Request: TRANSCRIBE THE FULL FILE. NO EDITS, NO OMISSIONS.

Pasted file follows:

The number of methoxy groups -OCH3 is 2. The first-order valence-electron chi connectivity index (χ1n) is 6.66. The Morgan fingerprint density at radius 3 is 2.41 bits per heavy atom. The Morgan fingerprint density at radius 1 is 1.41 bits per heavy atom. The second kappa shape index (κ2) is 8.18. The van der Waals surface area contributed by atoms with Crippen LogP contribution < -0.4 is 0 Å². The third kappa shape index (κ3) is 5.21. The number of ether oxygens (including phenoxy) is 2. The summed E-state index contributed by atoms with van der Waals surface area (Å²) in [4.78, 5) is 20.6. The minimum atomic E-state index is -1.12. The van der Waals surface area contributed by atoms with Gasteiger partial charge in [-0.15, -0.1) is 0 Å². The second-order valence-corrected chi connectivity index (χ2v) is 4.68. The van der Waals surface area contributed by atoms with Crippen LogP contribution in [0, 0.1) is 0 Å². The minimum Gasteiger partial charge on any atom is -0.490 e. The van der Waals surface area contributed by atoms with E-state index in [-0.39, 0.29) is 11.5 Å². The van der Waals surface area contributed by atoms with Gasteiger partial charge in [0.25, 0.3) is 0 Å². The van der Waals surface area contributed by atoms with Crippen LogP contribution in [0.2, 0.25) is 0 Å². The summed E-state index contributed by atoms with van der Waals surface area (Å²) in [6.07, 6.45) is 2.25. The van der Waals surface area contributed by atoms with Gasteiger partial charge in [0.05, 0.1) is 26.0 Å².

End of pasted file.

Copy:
The number of methoxy groups -OCH3 is 2. The first-order valence-electron chi connectivity index (χ1n) is 6.66. The Morgan fingerprint density at radius 3 is 2.41 bits per heavy atom. The Morgan fingerprint density at radius 1 is 1.41 bits per heavy atom. The second kappa shape index (κ2) is 8.18. The van der Waals surface area contributed by atoms with Crippen LogP contribution < -0.4 is 0 Å². The third kappa shape index (κ3) is 5.21. The number of ether oxygens (including phenoxy) is 2. The summed E-state index contributed by atoms with van der Waals surface area (Å²) in [4.78, 5) is 20.6. The minimum atomic E-state index is -1.12. The van der Waals surface area contributed by atoms with Gasteiger partial charge in [-0.15, -0.1) is 0 Å². The second-order valence-corrected chi connectivity index (χ2v) is 4.68. The van der Waals surface area contributed by atoms with Crippen LogP contribution in [0, 0.1) is 0 Å². The minimum Gasteiger partial charge on any atom is -0.490 e. The van der Waals surface area contributed by atoms with E-state index in [-0.39, 0.29) is 11.5 Å². The van der Waals surface area contributed by atoms with Gasteiger partial charge in [0.25, 0.3) is 0 Å². The van der Waals surface area contributed by atoms with Crippen LogP contribution in [0.2, 0.25) is 0 Å². The summed E-state index contributed by atoms with van der Waals surface area (Å²) in [6.07, 6.45) is 2.25. The van der Waals surface area contributed by atoms with Gasteiger partial charge in [0.05, 0.1) is 26.0 Å².